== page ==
I always were my inflatable vest in the plane. I do give the passenger briefing to NOT inflate them till you are outside and clear of the aircraft. I have some basic emergency supplies in the pockets of the vest so I at least have a shot at getting a fire going when / if I get to shore. Getting a fire going and getting warmed up and dried out go a long long ways in staying alive. I also keep my SPOT in a vest pocket. In the grand scheme of things, a good inflatable vest is cheap and also handy. Bug dope and a space blanket are also in my vest pocket.
As with my winter flying, I don't keep my warm gear in a bag that I can hopefully get to in the event of a crash.. If I crash and am knocked out at -30 it does not take long to freeze so the gear in a bag does not do me much good. I wear what I plan on crashing in. If I get to warm, I can shut the heat down, open a vent etc. Good gear in layers goes a long way in keeping a feller comfy.
I see it as wearing a helmet when riding the motorcycle... yes, I love the wind in my hair, I love the wind in my face... I have crashed various motorized vehicles and I know it feels much better grinding along the road or ditch with a helmet on versus looking cool grinding down the ditch wearing just my sunglasses.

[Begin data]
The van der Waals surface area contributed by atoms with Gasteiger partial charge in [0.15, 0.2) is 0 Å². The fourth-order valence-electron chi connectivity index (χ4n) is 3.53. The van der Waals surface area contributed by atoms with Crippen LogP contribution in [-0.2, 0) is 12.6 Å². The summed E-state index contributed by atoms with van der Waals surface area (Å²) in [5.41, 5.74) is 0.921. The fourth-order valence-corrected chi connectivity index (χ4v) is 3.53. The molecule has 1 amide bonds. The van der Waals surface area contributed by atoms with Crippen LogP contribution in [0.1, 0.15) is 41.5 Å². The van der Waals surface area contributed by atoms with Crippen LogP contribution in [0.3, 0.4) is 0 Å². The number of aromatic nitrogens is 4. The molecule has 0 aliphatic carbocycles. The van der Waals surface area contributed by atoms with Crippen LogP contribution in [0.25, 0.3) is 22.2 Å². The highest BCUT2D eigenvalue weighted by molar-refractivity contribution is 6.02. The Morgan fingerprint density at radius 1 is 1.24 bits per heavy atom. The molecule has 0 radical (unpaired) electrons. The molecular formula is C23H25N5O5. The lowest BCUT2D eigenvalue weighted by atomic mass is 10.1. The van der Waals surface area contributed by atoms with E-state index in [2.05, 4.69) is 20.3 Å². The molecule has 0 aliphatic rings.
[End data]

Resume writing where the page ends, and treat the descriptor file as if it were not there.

Tue Jun 14, 2016 7:48 am
I used to also tell passengers how to inflate my vest OUTSIDE the plane is I head something and became daised or unconscious. Although not a fan of laws that protect one against themself I agree with things like seat belts, life vests over the water and motorcycle helmets. I started riding not wearing one and have seen enough head injuries in my life to not ride without one. Even though less chance of an issue on a slower peddled bike, I wear one there also after seeing a kid get hit and dragged by a small delivery truck. This year on the first run of my first ski trip, I was hit from behind, without warning by an out of control skiier and went down hard on my left side and my head hit the ground hard. Thankfully I started wearing a helmet skiing after so many head injury ski deaths.
As a law, this will become more important if there are any insurance claims. Second question from the insurance investigator will be, "was their floattion devise on".